October 18, 2010


From Russia With Blood: C.J. Chivers talks with Foreign Policy about the Kalashnikov, the world's real weapon of mass destruction. (INTERVIEW BY CHARLES HOMANS, OCTOBER 15, 2010, Foreign Policy)

FP: The Gun includes a chilling account of the use of the Kalashnikov by the Lord's Resistance Army in Uganda, where the gun's durability in a harsh environment has prolonged the guerrillas' activities and its ease of operation has enabled the deployment of child soldiers. How responsible is the weapon for the nature of the protracted, de-professionalized wars that have torn apart so much of east and central Africa over the past two decades? Are there conflicts that we likely wouldn't have seen but for the proliferation of Kalashnikovs?

CC: I like these questions, so let me riff on them. Let's be clear: Without Kalashnikovs, there would still be war, and plenty of it. It would be naive, even foolish to think otherwise. But let's also be clear about the Kalashnikov's role: It would also be naive, even foolish, to think that the costs and consequences of many wars would not be lessened if automatic Kalashnikovs were not so widely distributed, and so readily available.

Once or twice I have heard very accomplished Western soldiers say, "Hey, the AK is not very accurate, and it's not very well-used by many of the poorly trained people who fight conventional forces; therefore it's influence on war today is less than what it might seem." In this view, the improvised explosive device (aka, the IED) or the suicide bomber is the greater threat to many troops in the field, and military small arms are of less importance than they used to be. I reject this latter view, that the rise of one weapon in two wars signifies the decline of another. They are complements. What do I mean?

I won't downplay the role of the improvised bomb, which in recent years has become the dominant cause of wounding to Western forces in Iraq and Afghanistan. But a broader view is essential to understanding war and how it is waged. We need to get past the lenses of the most robust and well-equipped forces in the world because (outside the Kalashnikov's early advantage against the early variants of the M-16 in Vietnam) the experiences of Western troops against Kalashnikovs is not where this weapon is at its best, or most influential, at least if measured by body counts. The fuller and more important measure of the automatic Kalashnikov is not how its users perform in head-to-head combat against the current generation of Westernized forces, who have body armor, armored transport, updated weapons with updated optics and night sights, extensive fire support, and medical treatment both immediately (within most patrols) and beyond (via medevac helicopter crews, forward hospitals, and then the infrastructure of the home nation). Of course a network of lightly trained, lightly resourced fighters with Kalashnikovs faces material and tactical disadvantages in many head-to-head gunfights of this sort, and so they have adapted other weapons to match the fight. Thus, the IED.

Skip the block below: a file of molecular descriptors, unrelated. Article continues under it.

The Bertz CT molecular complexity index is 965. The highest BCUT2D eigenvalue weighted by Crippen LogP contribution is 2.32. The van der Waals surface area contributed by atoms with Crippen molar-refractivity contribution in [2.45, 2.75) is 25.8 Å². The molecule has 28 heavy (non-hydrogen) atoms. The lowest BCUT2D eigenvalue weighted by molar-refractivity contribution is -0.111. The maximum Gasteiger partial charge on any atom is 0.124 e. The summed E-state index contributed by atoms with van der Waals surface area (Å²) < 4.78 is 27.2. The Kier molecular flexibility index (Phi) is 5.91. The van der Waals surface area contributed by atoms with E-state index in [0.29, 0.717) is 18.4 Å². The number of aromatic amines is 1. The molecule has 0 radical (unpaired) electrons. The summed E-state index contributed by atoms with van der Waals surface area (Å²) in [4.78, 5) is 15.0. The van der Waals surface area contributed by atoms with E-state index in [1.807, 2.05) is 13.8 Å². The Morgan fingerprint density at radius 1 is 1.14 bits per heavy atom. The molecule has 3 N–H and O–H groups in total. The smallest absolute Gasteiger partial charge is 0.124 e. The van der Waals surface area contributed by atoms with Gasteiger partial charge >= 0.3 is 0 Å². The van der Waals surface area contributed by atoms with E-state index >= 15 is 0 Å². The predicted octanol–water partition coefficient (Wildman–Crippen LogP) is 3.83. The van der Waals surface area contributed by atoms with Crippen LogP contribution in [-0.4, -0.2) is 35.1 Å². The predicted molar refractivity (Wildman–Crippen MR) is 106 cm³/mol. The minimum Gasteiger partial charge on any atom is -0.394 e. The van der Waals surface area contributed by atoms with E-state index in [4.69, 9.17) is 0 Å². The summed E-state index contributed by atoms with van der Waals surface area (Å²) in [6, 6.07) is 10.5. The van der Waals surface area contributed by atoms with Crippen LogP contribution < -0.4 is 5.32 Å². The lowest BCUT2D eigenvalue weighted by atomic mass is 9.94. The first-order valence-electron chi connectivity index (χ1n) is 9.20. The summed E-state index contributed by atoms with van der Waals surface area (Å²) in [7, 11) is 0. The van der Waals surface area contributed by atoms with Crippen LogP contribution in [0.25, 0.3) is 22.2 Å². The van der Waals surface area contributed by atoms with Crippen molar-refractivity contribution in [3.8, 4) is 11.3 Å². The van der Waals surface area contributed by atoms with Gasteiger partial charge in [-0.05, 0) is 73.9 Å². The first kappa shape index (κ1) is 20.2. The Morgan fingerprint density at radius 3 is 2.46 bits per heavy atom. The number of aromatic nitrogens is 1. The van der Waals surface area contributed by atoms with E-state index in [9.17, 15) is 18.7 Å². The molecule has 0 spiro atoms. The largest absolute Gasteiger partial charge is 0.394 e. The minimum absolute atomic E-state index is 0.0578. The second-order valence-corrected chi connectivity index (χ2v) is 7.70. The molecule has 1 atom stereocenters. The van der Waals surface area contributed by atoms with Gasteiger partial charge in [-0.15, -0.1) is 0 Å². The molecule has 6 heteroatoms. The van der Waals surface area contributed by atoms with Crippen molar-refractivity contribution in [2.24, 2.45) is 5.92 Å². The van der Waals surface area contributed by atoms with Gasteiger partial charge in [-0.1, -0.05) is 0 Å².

Let's do the fuller measures. Casualties are not the only yardstick. A weapon can have an enormous effect without wounding anyone at all because it limits the other side's movements or the choices made each day about where and how to go. It can reduce an enemy's mobility and increase the costs of his operations by encouraging him to wear or ride in armor. It can redirect the direction and ambitions of operations -- from campaigns to patrols, in many, many ways. And even this is not enough. The fullest measure of the Kalashnikov is its effects on the vulnerable -- on civilians, on weak governments, on lower-performing government forces, like, for example, the Afghan police or, as you allude to, the Uganda People's Defense Force. Entire areas of many countries are beyond their governments' influence because local anger is coupled with automatic Kalashnikovs, which engender lawlessness and provide a means for crime, rebellion, insurgency, and human rights abuses on a grand scale. The Lord's Resistance Army provided a telling example. It descended from an insurgent organization that had few Kalashnikovs and was short-lived -- its precursor was, in a word, routed. Then came the LRA. It acquired Kalashnikovs. Almost 25 years later, it's still in the field, and the territory it operated in is a social and economic ruin. That was a different war before Joseph Kony got his AKs. And there are many other examples.

Enhanced by Zemanta
Posted by Orrin Judd at October 18, 2010 6:52 AM
blog comments powered by Disqus